The Trader’s Desk

The seat of power
The seat of power

Classic shot of the Trader’s Desk. Familiar to any Investment Banker.

Let’s deconstruct.

First, pride of place on the desktop is the Bloomberg Professional keyboard. The Bloomberg service, at $2000 per month per user, provides realtime news, stock, currency and commodity prices, with first class analytical tools. You’ll make the fee back in your first trade, as Bloomberg Sales are often heard to say.

Actually, Traders use Bloomberg for email. As no one else in the bank can justify the cost, it’s both an exclusive club ( if you don’t have a email address, you are clearly not worth much to your employer, therefore not important, therefore your emails aren’t either ) and a very convenient way of filtering out all the boring emails from the back office, Compliance, and god help us, IT, which all pile up in Outlook on the other screen. Outlook acts as a kind of proof-of-life that the other people you see in the lifts who get out at the non-trading room floors have something going on, albeit of no interest, in their dull lives.

Bloomberg is the trading floor Facebook.

Next we see various screens benefiting from proprietary high-bandwidth, low latency connectivity to literally billions of dollars worth of technology, dedicated to complex algorithmic analysis of trading patterns. Or, as it is known in the academic community, “nonsense”.

Many of these academics have swapped writing Christmas jokes about absurd pattern-recognition theories that only work backwards for writing absurd pattern-recognition computer programs for which people with email addresses pay them millions of dollars. These programs only see patterns backwards too, and are no use at all for predicting the future movement of stocks or bonds. They are very complex though and they make terrific-looking graphs.

Also, these programmers host and keep updated the realtime-spreadsheet with the office pool on sporting events. This spreadsheet benefits from proprietary high-bandwidth, low latency connectivity to literally billions of dollars worth of technology.

The graphs on the screens are to give semblance-of-credibility and the impression of greater knowledge when talking to clients who don’t know a candlestick from a Dunhill lighter. Below the VWAP ? Seeking a reversal ? Support level broken ? “According to my information….sure, soon, will work the order. Ciao. Line 2. Nick ! Yeah it certainly was. Wasn’t she just. Now what have you got for me mate…”

Speaking of sporting events we also note the television hanging from the ceiling. Many moons ago, actual price tickers were on the walls, as remembered from Wall Street and Trading Places. But while these showed realtime pricing information, they were less good at displaying halftime at the Superbowl. This meant no cheerleaders.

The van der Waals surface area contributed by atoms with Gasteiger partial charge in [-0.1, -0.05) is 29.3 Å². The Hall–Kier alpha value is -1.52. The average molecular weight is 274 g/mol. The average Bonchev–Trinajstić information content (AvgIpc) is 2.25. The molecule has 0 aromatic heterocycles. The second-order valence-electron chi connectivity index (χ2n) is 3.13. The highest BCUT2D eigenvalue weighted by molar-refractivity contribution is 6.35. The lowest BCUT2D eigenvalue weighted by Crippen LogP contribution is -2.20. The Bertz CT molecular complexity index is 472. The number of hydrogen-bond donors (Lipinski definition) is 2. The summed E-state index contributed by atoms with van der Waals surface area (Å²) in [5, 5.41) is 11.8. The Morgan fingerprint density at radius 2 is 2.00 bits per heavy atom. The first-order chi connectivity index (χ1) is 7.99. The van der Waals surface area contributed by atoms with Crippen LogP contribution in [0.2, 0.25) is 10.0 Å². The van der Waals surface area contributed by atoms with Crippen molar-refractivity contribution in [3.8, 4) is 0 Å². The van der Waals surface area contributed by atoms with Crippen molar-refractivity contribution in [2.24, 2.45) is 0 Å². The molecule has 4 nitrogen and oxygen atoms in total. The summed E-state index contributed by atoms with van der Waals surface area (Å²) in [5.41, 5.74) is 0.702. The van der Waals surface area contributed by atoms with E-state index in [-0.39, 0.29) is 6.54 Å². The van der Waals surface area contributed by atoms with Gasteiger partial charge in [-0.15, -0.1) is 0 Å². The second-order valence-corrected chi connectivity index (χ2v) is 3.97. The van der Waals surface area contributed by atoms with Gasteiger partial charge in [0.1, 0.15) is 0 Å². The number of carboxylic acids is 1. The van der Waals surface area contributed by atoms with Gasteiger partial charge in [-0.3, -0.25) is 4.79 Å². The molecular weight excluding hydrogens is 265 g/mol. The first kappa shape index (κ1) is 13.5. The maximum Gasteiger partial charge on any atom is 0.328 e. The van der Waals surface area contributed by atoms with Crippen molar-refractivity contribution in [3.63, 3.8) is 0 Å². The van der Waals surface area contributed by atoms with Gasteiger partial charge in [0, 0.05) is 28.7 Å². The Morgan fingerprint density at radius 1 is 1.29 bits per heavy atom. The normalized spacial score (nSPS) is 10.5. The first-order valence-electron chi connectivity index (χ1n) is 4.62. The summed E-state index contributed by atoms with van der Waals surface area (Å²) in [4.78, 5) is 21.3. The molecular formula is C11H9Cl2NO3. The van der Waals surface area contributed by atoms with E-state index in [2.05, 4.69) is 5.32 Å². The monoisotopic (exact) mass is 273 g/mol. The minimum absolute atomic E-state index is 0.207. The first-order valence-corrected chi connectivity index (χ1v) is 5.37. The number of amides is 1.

Now, with the advent of flat screens light enough to be suspended from the ceiling, we reach the ultimate goal of being able to keep our financial wizards fully up to date with the cheerleading World Series, while also providing a small pricing ticker along the base of the screen to maintain appearances.

The academic programmer, who once wore a bad suit and had terrible hair, but is now known as Executive Director of Algorithmic Trading and drives a Lamborghini says thank you, Samsung and CNBC, for services to international finance. He has less hair now, fewer emails from academic friends, and a liver that could be served from a Branston’s jar. His girlfriend, at least the one who claims the distinction this month, is more stunning than a Pagani Zonda, and equally mad. He sometimes wonders about getting back into research.

An iPod is half hidden, best to keep it away from the lady in IT Risk whose ad-hoc “Tiger Tests” of trading floor data security are equally feared and admired. Feared, because if singled out by the Head of Desk for the terrible transgression of plugging in an iPod to corporate technology without an Approved Exception and Risk Analysis, actual bonus-affecting pain may be inflicted. Admired, because damn she’s hot. Which reminds me, better get rid of that Post-It with my Bloomberg password on it.

In front of this gilded citadel to information and power, this exclusive throne, before the portal into the world’s radiant financial hell-hole, we see the real tool of the trade. Diminutive, but closest at hand.

A calculator.


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